By Vanessa Chen || Contributing Writer
Despite what my friends think, Sausage Party is indeed not an hour and a half of your life that you’ll never get back. Yes, the humor in Sausage Party is raunchy and even vulgar at times, but it hardly stops at depicting sexually repressed sausages and a very douchey Douche (Nick Kroll). The humor in “Sausage Party” is a vehicle for social commentary on prejudice, sex and God.
Directed by Greg Tiernan and Conrad Vernon, and voiced by well-known stars such as Seth Rogan, Kristen Wiig, and Jonah Hill, the 2016 movie opens in a supermarket, where food items live in worship of the “gods”—human shoppers. In order to be “chosen” by the “gods” to go to the “great beyond,” the foods have to keep themselves fresh by never getting out of their packages. Disaster ensues after Frank the sausage (Seth Rogan) and Brenda the hot dog bun (Kristen Wiig) slip out of their packages and “touched tips.” This horrible transgression starts the foods off not on a journey to utopia, but to discover the “horrible truth” about their “gods” and themselves.
First of all I would like to address some controversy raised by the movie. Do a quick search on the internet and you will find people offended by the ethnic portrayals that go into some of the food characters. If the pipe smoking, face painting, spiritual-nonsense saying liquor bottle—Firewater chief (Bill Harder)—upsets you, then good, you should be. These “offensive” depictions are playing with your expectations. Many stereotypes are ingrained in our minds by the media we consume—news, novels, TV, movies, etc. We either fail to notice the media’s influence, or are too ashamed to admit to it in a politically correct society. By unashamedly and outrageously depicting the stereotypes, the movie brings attention to how we perceive certain cultures and ethnicities. A joke is not a knife—it is a playful fist that knocks on the sore spots of society. The flabby lavash (David Krumholtz) with bushy eyebrows, a big beard and a big hook-nose is not poking fun at any Middle Easterners; it is poking fun at you.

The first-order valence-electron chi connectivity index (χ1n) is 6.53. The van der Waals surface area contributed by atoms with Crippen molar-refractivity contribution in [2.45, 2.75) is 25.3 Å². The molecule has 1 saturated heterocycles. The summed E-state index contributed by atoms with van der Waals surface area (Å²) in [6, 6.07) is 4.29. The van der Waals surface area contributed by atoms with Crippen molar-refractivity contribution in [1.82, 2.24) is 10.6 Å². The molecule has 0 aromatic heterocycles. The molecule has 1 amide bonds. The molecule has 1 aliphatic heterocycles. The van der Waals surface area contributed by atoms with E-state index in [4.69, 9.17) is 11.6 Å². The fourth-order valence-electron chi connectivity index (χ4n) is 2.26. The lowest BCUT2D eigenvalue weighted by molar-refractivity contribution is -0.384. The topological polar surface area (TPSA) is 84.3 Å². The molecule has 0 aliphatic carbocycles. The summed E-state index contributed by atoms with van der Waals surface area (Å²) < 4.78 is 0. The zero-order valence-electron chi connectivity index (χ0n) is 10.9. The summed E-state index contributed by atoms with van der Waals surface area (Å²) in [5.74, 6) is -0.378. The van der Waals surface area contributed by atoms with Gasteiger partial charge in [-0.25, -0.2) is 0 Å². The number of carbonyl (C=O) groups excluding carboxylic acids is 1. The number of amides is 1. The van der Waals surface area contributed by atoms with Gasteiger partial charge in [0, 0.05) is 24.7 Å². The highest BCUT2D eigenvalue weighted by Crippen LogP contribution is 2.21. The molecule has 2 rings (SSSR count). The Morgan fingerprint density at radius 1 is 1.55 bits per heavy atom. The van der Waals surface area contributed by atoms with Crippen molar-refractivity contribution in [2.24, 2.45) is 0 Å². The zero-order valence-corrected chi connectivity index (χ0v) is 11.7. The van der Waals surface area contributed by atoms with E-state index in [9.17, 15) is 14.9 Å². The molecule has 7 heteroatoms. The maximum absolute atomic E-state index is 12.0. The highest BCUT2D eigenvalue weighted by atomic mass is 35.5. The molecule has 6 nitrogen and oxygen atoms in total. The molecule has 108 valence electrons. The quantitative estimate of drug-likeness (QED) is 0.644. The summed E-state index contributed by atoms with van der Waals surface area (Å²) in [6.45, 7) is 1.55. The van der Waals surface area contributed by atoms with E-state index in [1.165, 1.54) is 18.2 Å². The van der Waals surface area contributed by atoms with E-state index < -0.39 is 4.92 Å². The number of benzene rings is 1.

The movie also plays with the conflict between what we believe and what the food items believe. We know that grocery shoppers are not “gods,” and we all know what happens to food (R. I. P the donut I murdered at 1 am). Therefore we all realize that the food items’ desperate attempt to keep themselves “fresh,” abide by our rules, and appease our wrath is utterly ridiculous.
However, I find the moral of the story to be too clear-cut—there is no god and everyone should have sex to their hearts’ content. I grew suspicious of the movie until I saw this scene—Frank the sausage (Seth Rogan) confesses that he does not have all the truth and apologizes for the obnoxious way he forces everyone to believe that the “gods” are evil. This scene solidifies Sausage Party in my mind as a brilliant, self-aware movie that is at once provocative and humble.
It is a great comedy not only because it makes you giggle like a middle school kid while your friends silently judge you, but it also gives you insights and emotions that you wouldn’t have expected.
Sophomore Vanessa Chen is a contributing writer. Her email is firstname.lastname@example.org.